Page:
The Festival of Nations Celebrates the Rich Cultural Diversity of St. Louis
The radiant energy audiences feel when watching cultural groups dance, sing and play at the annual Festival of Nations is matched by the joy those performers feel in showcasing their artistic traditions.
“It’s too bad we can’t get all the dancers on the stage,” says Shawn Jin, whose wife, Weiwei Fu, founded the Wei Dance Studio. “We have to do an internal competition to decide who will end up standing in the middle of the stage because everyone wants to be in the middle.”
The Wei Dance Studio returns to the Centene Forest Stage this Saturday and Sunday, Aug. 24-25, to dazzle audiences with colorful and vibrant performances. For Wei Dance’s 50 to 60 students, the Festival of Nations is the biggest show of the year. The majority of the dancers are of Chinese descent, and all of them take pride in bringing their heritage to the St. Louis region, showcasing traditional Chinese dances mixed with some modern, Western dance forms.
“This is the most important event for the dance studio,” explains Jin. “Everyone is very, very excited. Our performance from last year is featured in this year’s Festival of Nations poster and marketing.”
Jin and his wife also collaborate with local Chinese artists and artisans based in China to offer one-of-a-kind Chinese pieces of art and handmade gifts at their vendor booth for attendees to enjoy.
The Festival of Nations, the region’s largest annual multicultural festival, has a new layout within Tower Grove Park this year, with the goal of helping visitors and vendors beat the heat under the park’s massive shade trees. The celebration, sponsored by the International Institute, is anchored by three stages, with a row of vendor stalls known as World Bazaar on the north side and a row of food booths on the south. In between are displays from sponsor and community organizations, as well as Artisans’ Way, which features activity booths and hands-on experiences to explore art forms from around the world.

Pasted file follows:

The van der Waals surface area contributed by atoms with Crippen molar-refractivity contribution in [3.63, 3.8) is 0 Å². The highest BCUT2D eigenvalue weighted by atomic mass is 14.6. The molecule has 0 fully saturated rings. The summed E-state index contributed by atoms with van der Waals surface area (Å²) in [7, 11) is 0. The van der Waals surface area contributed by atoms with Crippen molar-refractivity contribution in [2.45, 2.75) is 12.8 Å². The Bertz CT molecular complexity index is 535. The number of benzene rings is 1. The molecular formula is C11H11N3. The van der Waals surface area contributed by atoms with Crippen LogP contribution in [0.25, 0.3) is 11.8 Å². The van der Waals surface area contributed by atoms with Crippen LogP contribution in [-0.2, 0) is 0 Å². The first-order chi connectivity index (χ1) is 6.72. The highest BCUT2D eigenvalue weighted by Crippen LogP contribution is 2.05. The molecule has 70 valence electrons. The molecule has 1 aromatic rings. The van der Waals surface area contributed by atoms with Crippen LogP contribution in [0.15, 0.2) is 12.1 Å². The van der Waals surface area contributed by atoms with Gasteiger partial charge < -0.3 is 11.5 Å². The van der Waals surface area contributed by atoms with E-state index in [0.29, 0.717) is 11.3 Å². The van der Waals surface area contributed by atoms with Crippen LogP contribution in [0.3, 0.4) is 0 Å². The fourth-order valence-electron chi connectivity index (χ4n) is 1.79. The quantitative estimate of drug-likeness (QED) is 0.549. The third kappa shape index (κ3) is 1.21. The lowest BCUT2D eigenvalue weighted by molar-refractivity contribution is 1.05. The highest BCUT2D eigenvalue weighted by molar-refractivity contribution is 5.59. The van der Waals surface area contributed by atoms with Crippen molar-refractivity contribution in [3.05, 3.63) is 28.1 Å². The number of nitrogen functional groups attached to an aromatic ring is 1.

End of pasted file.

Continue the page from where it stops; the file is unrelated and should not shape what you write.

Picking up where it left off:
The family friendly, event-packed weekend offers face painting, free dance lessons (teaching styles like Spanish flamenco and Japanese bonodori), plus music workshops for children—and even an hourly parade for youngsters to show off their newly made instruments.
Over the course of two days, visitors can hear live reggae music, Caribbean steel drums and a Mexican mariachi band while enjoying Vietnamese delicacies from Resurrection of Our Lord, a local parish where Catholics of Vietnmese heritage worship in their native language. Or they can watch traditional West African, Polynesian and Punjabi Bhangra dance groups before sampling Eritrean dishes from the Red Sea Eritrean Community Center, which continues its 15-year participation streak.
The Iranian American Cultural Society of the Midwest—on a 25-year participation streak of its own—offers traditional food at one booth and Iranian crafts and cultural items for sale at another booths. Other returning vendors include The Puerto Rican Society, Caribbean Association of St. Louis and Japanese International Harvest Church—just a few of more than 30 cultural traditions represented, including Jamaican, Nepalese, Polish, Turkish, Egyptian and Afghan.
Take a relaxing stroll through the festival grounds, spend a few high-energy hours of activities with friends or browse the food booths for a stunningly diverse international feast in your own hometown.
The Festival of Nations runs Saturday, Aug. 24, from 10 a.m.-7 p.m. and Sunday, Aug. 25, from 10 a.m.-6 p.m. A complete festival map, detailed parking information and a full schedule of events are all available on the festival’s website.
Featured image courtesy of Ronald Anderson.
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